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Chef/paring Set

Discussion in 'Fixed Blades' started by LeclairKnives, Aug 31, 2018.

  1. LeclairKnives

    LeclairKnives Active Member

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    Recently finished up this pair. 12.5" chef with a 8" blade and a 7" paring knife with a 3" blade made from cpm154 steel with stabilized and dyed curly maple handles
    [​IMG][​IMG][​IMG][​IMG][​IMG][​IMG][​IMG][​IMG]
    Please let me know what you think.
    StaySharp
     
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  2. dancom

    dancom Dust Maker Best Shop Tool

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    Nice pair! I have always had a thing for green handled knives. Kind of says Italian, or maybe it's the tomatoes. :)
    For the cheffy do you start with 1/8" stock or 3/32"?

    Dan
     
  3. LeclairKnives

    LeclairKnives Active Member

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    Thanks Dan.
    Yes both knives are 3/32" stock.
     
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  4. dancom

    dancom Dust Maker Best Shop Tool

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    Right on. My first few chef knives were from 1/8" stock and I found them to be too thick to slice super efficiently.
     
  5. LeclairKnives

    LeclairKnives Active Member

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    The damascus one I posted yesterday was 1/8" thick full flat ground to .015" I will sharpen it 17° per side, I figure it should slice like a dream.
     
  6. Griff

    Griff Active Member

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    @LeclairKnives I’ll echo Dan on this one, really like the green, goes to show that say all you want about blade shape/ design etc. a sweet handle shape and colour are just as important aesthetically.

    @dancom
    Dan do you find that 1/8 is still too thick if you give the blade a ‘S’ grind?
     
    Last edited: Aug 31, 2018
  7. dancom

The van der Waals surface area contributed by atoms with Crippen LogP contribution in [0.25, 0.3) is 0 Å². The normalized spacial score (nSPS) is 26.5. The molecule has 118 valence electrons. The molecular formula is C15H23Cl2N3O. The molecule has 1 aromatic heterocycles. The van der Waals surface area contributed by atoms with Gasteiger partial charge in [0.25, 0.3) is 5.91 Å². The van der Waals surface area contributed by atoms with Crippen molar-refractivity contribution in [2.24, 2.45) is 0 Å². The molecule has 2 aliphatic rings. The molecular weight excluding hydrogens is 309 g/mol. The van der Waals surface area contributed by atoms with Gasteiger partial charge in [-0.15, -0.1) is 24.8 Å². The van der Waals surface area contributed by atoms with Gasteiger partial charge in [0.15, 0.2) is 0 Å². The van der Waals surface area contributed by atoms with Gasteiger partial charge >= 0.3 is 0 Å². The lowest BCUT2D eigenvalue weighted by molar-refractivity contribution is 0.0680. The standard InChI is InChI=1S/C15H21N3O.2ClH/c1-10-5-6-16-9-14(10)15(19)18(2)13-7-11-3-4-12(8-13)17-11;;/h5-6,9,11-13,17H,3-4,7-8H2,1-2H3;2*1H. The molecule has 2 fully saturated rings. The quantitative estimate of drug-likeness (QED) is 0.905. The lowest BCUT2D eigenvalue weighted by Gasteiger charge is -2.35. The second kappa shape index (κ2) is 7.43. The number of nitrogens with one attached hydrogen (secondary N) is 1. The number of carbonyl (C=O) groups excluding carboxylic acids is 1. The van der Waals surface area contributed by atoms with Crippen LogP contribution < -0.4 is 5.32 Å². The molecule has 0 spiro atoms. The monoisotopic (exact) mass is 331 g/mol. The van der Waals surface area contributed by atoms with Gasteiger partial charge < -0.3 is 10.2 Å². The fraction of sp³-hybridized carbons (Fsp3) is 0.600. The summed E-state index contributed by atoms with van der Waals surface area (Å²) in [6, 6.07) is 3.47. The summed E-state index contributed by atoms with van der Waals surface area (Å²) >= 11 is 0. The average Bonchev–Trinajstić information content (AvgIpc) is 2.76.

dancom Dust Maker Best Shop Tool

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    Griff,

    I guess 1/8" stock can be thinned down to whatever thickness one likes. Mill finish 1/8" stock can be thick like 0.15", whereas the 3/32" is usually around 0.11". Seems a waste to grind all that expensive steel away. I have done a few S grinds on 3/32" and this seems to be a good compromise between material waste vs. cutting performance. Where thinner steel falls short is if you need more mass in the tang for balance. Always something traded off.
     
  8. jonliss

    jonliss Active Member

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    You could probably take it to a full Japanese 15 degrees and still get some decent edge retention. How high a grit are you going for a progression?
     
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  9. LeclairKnives

    LeclairKnives Active Member

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    I do all my sharpening on the 2x72 and I only go to 400 grit. With my kitchen knives I get them as sharp as I am able then hand them off to a friend who does mobile sharpening for professional kitchens.
     
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  10. ToddR

    ToddR Putterer, Tinkerer, Waster of Time Staff Member

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    Very nice. Love the green. My first attempt at a chef knife was waaay too thick. My sister still uses it (to be nice i think) but whenever she cuts a carrot with it, the pieces go shooting off across the room due to the thickness : )
     
  11. dancom

    dancom Dust Maker Best Shop Tool

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    Thin for the win.
     
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  12. Griff

    Griff Active Member

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    Some Japanese style knives I have that are chisel ground are about 1/8th, very good carrot choppers in their own right :p
     
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